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Stress Eating - Do You Turn To Food When You're Under Pressure?

What is stress eating, and why is it such bad news for your health, and your waistline?

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What's your first reaction when...you're stuck in traffic, the bus is late, you're hanging on the phone listening to endless recorded rubbish, you have a row with your partner or the kids?

If you turn to food to help you over life's frustrating or enraging moments, then you're into stress eating.

It's a syndrome that's all too familiar if you're a menopausal woman, whose life is spent bouncing from one demand to another, with never enough time to do anything properly - and never, ever enough time for yourself. No wonder you sometimes feel you could explode! Stress and menopause are an explosive combination.

Stress eating is a symptom of the world we live in. But it's time to slow down, for the sake of your health and your weight.

Why Is Stress Eating So Bad For You?

Stress eating is bad for your health
  • Eating against the clock Always in a rush? Grabbing meals while you multi-task? In a time-starved existence, it's easy to gulp food down and choose ready-prepared over cooked-from-scratch.
  • Ignoring your body When you're stress eating, you eat too fast to even notice your body's signals telling you that you've eaten enough to satisfy yourself. Instead, you go by the look of the portion to decide how much to consume. If the serving is over-sized, you're still likely to bolt it down. Another name for this pattern of food abuse is mindless eating.
  • The demon cortisol The hormone cortisol is released under stress. Crucially, it's one reason why weight loss in menopause is hard to achieve. Cortisol encourages your body to store fat around the middle. Quite apart from being unsightly, this typical midlife apple shape has serious health implications. Stress and belly fat are closely linked.
  • Insomnia and weight gain Stress can wreak havoc with your sleep, and many women experience menopausal insomnia. But losing sleep doesn't just make you dopey in the day, it alters your hormonal balance, upping your cortisone levels and increasing the amounts of peptides that give you the midnight munchies even when you're not really hungry.
  • Craving unhealthy foods If you've a tendency to eat because you're bored, you can't resist the sight of food, or you're feeling blue, then you're probably an emotional eater. Put an emotional eater under stress, and what does she reach for? You've got it - research shows that it's the high fat, high calorie, sweet or salty foods that bring momentary comfort.

How To Handle Stress Eating

  • Stick to healthy food serving sizes, and be aware of how much food there is on your plate.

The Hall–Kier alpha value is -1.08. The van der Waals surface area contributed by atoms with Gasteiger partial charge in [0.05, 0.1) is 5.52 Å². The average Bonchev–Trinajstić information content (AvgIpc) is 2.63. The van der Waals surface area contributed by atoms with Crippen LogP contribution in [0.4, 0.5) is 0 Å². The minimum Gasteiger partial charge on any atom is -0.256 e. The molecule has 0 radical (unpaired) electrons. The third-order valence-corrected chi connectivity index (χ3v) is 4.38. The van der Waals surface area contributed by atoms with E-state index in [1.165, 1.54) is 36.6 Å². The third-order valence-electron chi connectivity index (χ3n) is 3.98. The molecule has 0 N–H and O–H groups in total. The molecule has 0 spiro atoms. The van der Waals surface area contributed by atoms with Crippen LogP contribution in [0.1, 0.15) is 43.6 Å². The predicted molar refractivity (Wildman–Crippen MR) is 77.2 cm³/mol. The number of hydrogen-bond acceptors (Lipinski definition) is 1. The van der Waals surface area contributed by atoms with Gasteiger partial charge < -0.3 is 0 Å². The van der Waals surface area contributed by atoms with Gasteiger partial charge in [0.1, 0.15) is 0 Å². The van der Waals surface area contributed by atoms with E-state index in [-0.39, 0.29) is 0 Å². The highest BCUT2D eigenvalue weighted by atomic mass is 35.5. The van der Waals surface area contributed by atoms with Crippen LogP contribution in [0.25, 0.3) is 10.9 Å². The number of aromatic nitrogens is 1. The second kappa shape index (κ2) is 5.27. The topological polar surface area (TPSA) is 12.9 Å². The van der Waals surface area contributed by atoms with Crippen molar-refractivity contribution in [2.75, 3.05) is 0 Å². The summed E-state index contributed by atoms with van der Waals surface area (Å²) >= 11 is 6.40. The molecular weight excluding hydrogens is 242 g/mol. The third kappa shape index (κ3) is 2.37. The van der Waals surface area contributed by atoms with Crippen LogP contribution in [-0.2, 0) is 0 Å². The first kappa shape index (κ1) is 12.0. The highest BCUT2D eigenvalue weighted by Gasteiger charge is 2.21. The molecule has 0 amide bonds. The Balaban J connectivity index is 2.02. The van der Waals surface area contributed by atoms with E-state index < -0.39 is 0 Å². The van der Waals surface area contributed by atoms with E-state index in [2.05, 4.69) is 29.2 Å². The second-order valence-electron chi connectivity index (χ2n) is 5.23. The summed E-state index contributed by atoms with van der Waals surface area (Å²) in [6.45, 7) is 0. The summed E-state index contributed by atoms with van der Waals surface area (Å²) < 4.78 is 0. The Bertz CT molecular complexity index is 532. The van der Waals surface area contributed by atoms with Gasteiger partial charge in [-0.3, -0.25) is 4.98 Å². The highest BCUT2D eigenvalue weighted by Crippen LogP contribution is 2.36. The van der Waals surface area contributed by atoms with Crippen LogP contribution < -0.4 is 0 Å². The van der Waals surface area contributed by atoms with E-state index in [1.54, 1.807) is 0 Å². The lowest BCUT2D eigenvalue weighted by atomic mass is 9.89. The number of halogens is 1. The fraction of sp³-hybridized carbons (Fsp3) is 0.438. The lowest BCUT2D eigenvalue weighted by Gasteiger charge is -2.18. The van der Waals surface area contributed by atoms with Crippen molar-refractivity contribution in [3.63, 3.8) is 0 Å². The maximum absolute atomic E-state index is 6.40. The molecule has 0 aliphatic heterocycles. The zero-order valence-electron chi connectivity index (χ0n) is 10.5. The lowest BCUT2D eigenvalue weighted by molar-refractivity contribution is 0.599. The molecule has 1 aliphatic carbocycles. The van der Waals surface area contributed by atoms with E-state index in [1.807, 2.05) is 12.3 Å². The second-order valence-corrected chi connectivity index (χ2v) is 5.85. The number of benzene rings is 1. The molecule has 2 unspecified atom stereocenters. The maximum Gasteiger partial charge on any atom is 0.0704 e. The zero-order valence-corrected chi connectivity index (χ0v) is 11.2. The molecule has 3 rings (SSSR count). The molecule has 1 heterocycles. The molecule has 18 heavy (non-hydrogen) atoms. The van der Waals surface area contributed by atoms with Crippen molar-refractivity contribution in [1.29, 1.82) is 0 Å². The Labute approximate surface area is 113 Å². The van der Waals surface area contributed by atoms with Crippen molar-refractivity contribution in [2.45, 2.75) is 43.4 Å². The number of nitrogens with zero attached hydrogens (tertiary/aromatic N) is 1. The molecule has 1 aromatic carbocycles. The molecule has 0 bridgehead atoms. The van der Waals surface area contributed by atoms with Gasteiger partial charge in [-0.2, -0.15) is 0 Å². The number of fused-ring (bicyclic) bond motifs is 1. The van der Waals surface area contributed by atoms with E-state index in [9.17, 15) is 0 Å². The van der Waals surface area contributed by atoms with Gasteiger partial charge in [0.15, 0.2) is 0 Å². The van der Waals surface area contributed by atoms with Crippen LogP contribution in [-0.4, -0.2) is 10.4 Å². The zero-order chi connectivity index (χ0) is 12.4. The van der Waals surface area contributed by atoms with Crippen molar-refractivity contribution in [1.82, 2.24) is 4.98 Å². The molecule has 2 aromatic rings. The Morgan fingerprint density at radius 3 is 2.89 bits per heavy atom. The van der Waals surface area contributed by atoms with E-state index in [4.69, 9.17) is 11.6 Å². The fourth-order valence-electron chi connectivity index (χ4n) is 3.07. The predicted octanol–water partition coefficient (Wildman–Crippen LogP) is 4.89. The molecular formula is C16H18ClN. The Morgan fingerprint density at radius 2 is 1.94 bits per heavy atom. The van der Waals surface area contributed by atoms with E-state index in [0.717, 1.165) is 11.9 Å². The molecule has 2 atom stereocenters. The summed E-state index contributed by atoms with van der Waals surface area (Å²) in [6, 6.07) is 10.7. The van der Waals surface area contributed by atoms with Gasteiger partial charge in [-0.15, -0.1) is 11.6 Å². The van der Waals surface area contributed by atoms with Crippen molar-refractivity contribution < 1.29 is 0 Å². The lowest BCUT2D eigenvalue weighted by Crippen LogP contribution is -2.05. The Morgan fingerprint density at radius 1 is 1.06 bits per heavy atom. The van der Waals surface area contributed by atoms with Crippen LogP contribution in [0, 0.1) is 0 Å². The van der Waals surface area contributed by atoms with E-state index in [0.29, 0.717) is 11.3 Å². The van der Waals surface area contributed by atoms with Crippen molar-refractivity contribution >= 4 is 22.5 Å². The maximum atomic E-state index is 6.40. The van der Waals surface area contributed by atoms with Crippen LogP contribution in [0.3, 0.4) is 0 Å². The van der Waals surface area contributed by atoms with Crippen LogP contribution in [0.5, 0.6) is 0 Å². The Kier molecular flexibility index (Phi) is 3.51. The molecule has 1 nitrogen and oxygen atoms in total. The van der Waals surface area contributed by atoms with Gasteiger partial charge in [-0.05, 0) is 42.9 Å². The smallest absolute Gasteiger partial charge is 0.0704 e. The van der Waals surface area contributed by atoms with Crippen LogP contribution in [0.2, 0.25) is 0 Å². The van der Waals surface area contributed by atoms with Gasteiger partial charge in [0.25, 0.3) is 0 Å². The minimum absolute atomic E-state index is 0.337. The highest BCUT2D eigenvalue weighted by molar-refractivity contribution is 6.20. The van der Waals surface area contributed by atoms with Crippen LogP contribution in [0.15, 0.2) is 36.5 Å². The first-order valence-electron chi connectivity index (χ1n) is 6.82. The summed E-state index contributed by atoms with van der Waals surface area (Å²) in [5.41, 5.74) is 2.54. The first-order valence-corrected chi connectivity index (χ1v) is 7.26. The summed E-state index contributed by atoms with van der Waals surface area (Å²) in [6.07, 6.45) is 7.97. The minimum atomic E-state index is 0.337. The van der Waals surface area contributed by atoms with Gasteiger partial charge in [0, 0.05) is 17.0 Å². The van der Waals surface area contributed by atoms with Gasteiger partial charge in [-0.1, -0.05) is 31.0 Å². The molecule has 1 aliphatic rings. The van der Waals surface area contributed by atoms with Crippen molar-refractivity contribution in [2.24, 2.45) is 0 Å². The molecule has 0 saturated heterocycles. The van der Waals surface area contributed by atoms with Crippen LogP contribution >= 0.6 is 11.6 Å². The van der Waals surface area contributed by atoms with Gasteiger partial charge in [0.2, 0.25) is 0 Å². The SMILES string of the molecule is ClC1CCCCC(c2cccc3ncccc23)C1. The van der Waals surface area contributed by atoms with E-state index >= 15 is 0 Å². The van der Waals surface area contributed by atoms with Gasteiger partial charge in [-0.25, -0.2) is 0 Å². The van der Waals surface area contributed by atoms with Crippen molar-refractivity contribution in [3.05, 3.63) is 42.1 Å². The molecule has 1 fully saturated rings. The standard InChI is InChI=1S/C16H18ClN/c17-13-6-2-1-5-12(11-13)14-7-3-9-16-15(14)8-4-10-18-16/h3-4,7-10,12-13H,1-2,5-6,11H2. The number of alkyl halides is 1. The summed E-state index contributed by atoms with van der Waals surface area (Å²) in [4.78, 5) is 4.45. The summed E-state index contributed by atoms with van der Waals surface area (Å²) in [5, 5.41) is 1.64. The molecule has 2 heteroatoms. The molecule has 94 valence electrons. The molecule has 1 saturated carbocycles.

• Take time to eat. Sit down and spend a few minutes enjoying your snack or meal. Think about how it tastes, how it feels in your mouth and really savour the experience.
  • Start listening to your body so that you know when you've eaten enough. Learn about intuitive eating. These techniques can be very helpful in controlling stress eating as well.
  • Address the stress and find ways to relieve stress. Make real changes in your lifestyle, that free up time and space for you. A burned-out mum, wife, partner, daughter, colleague or friend who doesn't nurture herself, is in no position to give to those around her.
  • When you ease up, realign your time, find ways to delegate and take some of the pressure off for good, you'll benefit your health, both mental and physical, and you'll say goodbye to stress eating. Take this idea seriously. Your longterm wellbeing depends on it.
  • Where would you like to go next?

    Find out how to stop emotional eating.

    Learn more about how stress affects your health.

    Find out about healthier ways to relieve stress in menopause.

    Visit our home page Beat Menopause Weight Gain for an overview of the site.

    Or go back to the top of Stress Eating.

    Go from Stress Eating to How To Stop Emotional Eating.

    Go from Stress Eating to Beat Menopause Weight Gain.

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Addicted to Donuts

"Do you feel preoccupied, driven and compelled by the sight of donuts?

"That drive is the addictive pathways...highly palatable foods stimulate the reward centre in brain.

"Highly stressed women cope by eating, eat when stressed - and that's why they have more belly fat."

Dr Elissa Epel, University of California San Francisco



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